When the sale is over, Ms. Scavo brings in a charity to haul out anything left of value, which gives the client a tax deduction. Then she sends in her clean-out crew, charging anywhere from $600 to $3,000 for their services. Although her competitors will also bring in a clean-out crew if asked, Ms. Scavo makes it a central part of her business.

“Mona is the clean-out queen,” said Ann Peggy Carillo, an associate broker with Prudential Douglas Elliman in Locust Valley.

As odd as it might be to have strangers haggling over beloved mementos, some say it’s a relief to have someone else take the whole thing off their hands.

Dimitri Gedda, a 30-year-old Manhattanite, couldn’t bring himself to undertake the onerous task of emptying the contents of his mother’s Great Neck apartment. “It was too draining,” he said

The Salvation Army balked at lugging the furniture down seven flights of stairs; he contacted a Manhattan moving company, but it said it wasn’t a service it provided. His real estate agent finally put him in touch with Ms. Scavo, who didn’t run a sale, but within hours of arriving at his home had called in individual dealers for his mother’s Meissen china, his father’s record collection and some of the older furniture. The goods he couldn’t pay someone to take away ended up grossing some $15,000, which astounded Mr. Gedda. “I didn’t even know any of it was nice,” he said.

Ms. Scavo’s own life experience has prepared her for the delicate task of working with people who, like Mr. Gedda, are trying to cope with grief as they settle the estate of a parent or downsize after losing a partner. She started working in tag sales when her husband, Joseph, a contractor who ran a side business cleaning out homes, had a heart attack at 37. He was too ill to continue his contracting business, so he and Ms. Scavo began running a tag sale out of their driveway, selling items from Mr. Scavo’s clean-out jobs. Seven months later, he died, leaving Ms. Scavo to support their two sons, at which point she took over his clean-out service and started running other people’s sales.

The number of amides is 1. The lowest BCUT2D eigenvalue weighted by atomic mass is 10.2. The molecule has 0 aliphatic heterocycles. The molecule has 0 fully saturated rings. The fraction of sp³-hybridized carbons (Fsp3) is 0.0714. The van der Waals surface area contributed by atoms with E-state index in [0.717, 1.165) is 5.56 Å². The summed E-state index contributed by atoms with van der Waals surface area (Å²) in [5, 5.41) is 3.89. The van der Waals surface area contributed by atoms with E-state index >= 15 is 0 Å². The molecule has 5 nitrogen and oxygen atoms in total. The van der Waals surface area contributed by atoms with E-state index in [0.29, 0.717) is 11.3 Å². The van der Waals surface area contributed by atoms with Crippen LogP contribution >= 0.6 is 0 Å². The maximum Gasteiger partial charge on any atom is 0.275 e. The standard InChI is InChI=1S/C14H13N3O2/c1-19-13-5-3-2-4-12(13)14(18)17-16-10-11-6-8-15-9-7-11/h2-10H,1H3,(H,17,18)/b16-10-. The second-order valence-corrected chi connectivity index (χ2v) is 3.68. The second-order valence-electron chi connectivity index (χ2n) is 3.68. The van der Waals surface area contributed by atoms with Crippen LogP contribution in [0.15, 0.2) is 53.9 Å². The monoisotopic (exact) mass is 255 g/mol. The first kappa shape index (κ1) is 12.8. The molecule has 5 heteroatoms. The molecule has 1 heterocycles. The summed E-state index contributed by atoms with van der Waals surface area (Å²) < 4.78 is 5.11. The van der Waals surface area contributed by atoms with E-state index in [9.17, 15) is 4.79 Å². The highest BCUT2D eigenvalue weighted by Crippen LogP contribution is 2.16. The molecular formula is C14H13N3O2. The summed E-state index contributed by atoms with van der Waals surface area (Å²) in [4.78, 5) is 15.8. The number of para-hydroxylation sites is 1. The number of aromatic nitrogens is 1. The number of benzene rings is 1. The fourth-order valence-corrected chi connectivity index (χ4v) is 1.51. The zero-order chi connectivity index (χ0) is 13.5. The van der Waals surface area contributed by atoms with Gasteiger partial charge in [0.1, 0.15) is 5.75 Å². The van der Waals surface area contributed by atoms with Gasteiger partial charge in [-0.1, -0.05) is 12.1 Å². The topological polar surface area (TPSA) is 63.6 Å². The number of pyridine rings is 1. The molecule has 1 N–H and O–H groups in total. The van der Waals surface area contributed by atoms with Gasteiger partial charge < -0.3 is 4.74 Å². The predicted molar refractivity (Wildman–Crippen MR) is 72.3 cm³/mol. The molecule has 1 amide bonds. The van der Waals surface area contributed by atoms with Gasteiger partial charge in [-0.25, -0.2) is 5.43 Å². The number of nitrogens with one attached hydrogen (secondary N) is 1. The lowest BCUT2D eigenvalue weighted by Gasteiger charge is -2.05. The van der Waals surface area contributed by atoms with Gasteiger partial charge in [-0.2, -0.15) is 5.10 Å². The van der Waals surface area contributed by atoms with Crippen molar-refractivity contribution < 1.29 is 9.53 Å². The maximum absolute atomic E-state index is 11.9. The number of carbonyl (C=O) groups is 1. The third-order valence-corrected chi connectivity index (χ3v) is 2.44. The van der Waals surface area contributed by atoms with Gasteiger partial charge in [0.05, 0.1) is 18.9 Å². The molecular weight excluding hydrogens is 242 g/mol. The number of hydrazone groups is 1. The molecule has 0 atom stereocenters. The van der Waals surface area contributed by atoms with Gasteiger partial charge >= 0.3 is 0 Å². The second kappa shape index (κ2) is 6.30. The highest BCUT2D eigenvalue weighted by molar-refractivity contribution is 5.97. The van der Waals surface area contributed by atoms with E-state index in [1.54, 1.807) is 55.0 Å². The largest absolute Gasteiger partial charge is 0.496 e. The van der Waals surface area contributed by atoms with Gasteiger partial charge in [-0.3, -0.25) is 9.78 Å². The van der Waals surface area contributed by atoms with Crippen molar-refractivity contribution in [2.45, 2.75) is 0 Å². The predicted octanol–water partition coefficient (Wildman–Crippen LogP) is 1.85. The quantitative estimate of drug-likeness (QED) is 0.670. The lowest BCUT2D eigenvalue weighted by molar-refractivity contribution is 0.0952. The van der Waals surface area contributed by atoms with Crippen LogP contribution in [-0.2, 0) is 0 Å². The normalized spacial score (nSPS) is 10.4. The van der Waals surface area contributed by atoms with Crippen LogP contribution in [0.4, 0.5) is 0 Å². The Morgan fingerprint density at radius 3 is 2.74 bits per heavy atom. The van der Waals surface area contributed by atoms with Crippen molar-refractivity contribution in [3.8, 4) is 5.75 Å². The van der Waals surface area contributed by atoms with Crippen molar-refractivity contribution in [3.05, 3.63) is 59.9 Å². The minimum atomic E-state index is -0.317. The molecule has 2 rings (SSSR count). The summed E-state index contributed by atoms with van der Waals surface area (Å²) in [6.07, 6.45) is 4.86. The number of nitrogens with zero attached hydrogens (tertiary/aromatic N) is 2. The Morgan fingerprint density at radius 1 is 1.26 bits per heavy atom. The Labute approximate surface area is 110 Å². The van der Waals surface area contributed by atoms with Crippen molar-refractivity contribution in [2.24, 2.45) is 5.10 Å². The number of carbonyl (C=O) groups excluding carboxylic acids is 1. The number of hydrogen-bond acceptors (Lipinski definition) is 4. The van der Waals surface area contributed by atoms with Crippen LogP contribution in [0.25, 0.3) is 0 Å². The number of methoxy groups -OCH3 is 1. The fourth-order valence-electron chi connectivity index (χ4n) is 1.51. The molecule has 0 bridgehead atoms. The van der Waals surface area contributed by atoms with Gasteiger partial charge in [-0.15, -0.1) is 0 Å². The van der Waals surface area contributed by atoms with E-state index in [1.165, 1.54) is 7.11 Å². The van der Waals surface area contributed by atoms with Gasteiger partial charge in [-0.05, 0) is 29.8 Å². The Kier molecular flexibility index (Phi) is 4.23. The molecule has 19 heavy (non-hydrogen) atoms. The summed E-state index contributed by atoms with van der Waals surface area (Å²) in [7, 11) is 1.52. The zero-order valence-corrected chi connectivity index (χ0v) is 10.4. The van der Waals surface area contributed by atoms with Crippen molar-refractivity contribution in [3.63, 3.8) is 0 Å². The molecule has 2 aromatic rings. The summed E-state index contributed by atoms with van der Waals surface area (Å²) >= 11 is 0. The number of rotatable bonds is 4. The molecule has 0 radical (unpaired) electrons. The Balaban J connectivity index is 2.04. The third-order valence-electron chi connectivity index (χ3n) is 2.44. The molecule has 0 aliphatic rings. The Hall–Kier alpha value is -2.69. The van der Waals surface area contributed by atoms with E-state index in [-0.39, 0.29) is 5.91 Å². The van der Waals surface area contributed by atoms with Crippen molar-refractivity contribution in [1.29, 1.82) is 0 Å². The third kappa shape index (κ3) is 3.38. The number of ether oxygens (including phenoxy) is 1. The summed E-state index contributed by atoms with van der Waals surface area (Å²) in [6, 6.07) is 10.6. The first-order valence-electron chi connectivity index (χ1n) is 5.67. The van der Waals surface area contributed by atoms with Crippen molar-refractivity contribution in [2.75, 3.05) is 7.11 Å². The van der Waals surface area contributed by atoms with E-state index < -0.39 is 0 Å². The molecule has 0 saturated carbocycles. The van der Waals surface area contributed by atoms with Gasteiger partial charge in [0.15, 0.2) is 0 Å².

Her approach to the sales is a little different from that of her competitors, many of whom spend days or even weeks putting price stickers on every compact mirror and bed sheet, staging the furniture, maybe even bringing in a rug to dress up a bare-looking room. They usually won’t accept a sale unless they think it will bring in at least $10,000 (a commission is typically 25 or 30 percent), whereas Ms. Scavo, who spends less time on preparation and holds more sales, may require a minimum as low as $3,000 or $4,000.

“Oftentimes, Mona takes the sales that no one else will,” said Carol Goodman, who also runs tag sales on Long Island, with a hint of dismissiveness in her voice.

Rather than pricing individual items, she prefers to eyeball the goods, eyeball the buyer, and come up with a number based on a calculation involving known value, intuition and the time of day. And rather than elegantly folding every tablecloth, she is likely to leave them in a pile on the floor, or even in the closet where she found them.

“It’s chaos, but a good chaos,” said Susan Young, a co-founder of Redo Tag Sales on Long Island. “People are going to Mona’s sales for an experience.”

For those who have the patience, Ms. Scavo’s quick and dirty approach — particularly her inclination to leave the excavation to the customer — only adds to the sport. “Sometimes her sales are more interesting,” said Vincent DeSimone, a driver for The New York Post and a collector of 19th-century Americana, some of which he sells at flea markets. “What everybody says about Mona’s sales is, you know you’re going to dig.”

At the sale in Floral Park, one woman, an eBay “power seller” who deals mostly in vintage clothing and jewelry, uncovered a perfectly preserved ’50s-era pink linen dress with a matching beaded cardigan, as well as a bias-cut brown dress from the 1930s. She piled them, along with a few more dresses and a bucketful of costume jewelry, including a highly collectible Bakelite bracelet, into a heap and left in less than an hour, paying $175 for the lot.